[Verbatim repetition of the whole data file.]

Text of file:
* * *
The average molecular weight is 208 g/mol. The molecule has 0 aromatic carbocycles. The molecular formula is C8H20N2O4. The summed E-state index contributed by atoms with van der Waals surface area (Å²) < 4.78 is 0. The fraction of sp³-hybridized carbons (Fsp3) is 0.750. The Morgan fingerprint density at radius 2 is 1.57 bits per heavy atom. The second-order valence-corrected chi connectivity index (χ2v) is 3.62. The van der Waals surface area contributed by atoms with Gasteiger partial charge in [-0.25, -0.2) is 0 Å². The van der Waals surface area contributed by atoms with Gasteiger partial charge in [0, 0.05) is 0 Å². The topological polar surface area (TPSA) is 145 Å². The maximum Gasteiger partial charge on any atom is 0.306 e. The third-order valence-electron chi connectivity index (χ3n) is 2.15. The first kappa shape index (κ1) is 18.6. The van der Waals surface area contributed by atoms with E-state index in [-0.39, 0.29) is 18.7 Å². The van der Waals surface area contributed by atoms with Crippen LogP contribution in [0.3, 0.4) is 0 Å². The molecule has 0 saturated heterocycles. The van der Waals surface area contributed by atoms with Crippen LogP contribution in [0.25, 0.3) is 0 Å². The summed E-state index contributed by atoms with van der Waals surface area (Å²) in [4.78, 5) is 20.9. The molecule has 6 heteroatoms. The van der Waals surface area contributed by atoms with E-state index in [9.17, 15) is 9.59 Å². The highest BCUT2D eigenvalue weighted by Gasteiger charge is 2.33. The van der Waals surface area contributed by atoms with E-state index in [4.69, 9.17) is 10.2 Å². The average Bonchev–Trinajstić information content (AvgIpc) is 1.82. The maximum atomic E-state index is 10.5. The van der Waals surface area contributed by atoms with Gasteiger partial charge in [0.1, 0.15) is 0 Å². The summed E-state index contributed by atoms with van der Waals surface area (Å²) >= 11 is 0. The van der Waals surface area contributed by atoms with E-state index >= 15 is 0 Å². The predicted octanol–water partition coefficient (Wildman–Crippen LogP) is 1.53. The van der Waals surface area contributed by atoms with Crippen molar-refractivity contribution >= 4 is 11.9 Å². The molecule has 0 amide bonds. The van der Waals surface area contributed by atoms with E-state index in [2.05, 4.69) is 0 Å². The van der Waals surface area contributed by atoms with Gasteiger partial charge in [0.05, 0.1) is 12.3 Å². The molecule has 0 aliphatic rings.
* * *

The average molecular weight is 208 g/mol. The molecule has 0 aromatic carbocycles. The molecular formula is C8H20N2O4. The summed E-state index contributed by atoms with van der Waals surface area (Å²) < 4.78 is 0. The fraction of sp³-hybridized carbons (Fsp3) is 0.750. The Morgan fingerprint density at radius 2 is 1.57 bits per heavy atom. The second-order valence-corrected chi connectivity index (χ2v) is 3.62. The van der Waals surface area contributed by atoms with Gasteiger partial charge in [-0.25, -0.2) is 0 Å². The van der Waals surface area contributed by atoms with Gasteiger partial charge in [0, 0.05) is 0 Å². The topological polar surface area (TPSA) is 145 Å². The maximum Gasteiger partial charge on any atom is 0.306 e. The third-order valence-electron chi connectivity index (χ3n) is 2.15. The first kappa shape index (κ1) is 18.6. The van der Waals surface area contributed by atoms with E-state index in [-0.39, 0.29) is 18.7 Å². The van der Waals surface area contributed by atoms with Crippen LogP contribution in [0.3, 0.4) is 0 Å². The molecule has 0 saturated heterocycles. The van der Waals surface area contributed by atoms with Crippen LogP contribution in [0.25, 0.3) is 0 Å². The summed E-state index contributed by atoms with van der Waals surface area (Å²) in [4.78, 5) is 20.9. The molecule has 6 heteroatoms. The van der Waals surface area contributed by atoms with E-state index in [9.17, 15) is 9.59 Å². The highest BCUT2D eigenvalue weighted by Gasteiger charge is 2.33. The van der Waals surface area contributed by atoms with E-state index in [4.69, 9.17) is 10.2 Å². The average Bonchev–Trinajstić information content (AvgIpc) is 1.82. The maximum atomic E-state index is 10.5. The van der Waals surface area contributed by atoms with Gasteiger partial charge in [0.1, 0.15) is 0 Å². The summed E-state index contributed by atoms with van der Waals surface area (Å²) >= 11 is 0. The van der Waals surface area contributed by atoms with E-state index >= 15 is 0 Å². The predicted octanol–water partition coefficient (Wildman–Crippen LogP) is 1.53. The van der Waals surface area contributed by atoms with Crippen molar-refractivity contribution >= 4 is 11.9 Å². The molecule has 0 amide bonds. The van der Waals surface area contributed by atoms with E-state index in [2.05, 4.69) is 0 Å². The van der Waals surface area contributed by atoms with Gasteiger partial charge in [0.05, 0.1) is 12.3 Å². The molecule has 0 aliphatic rings.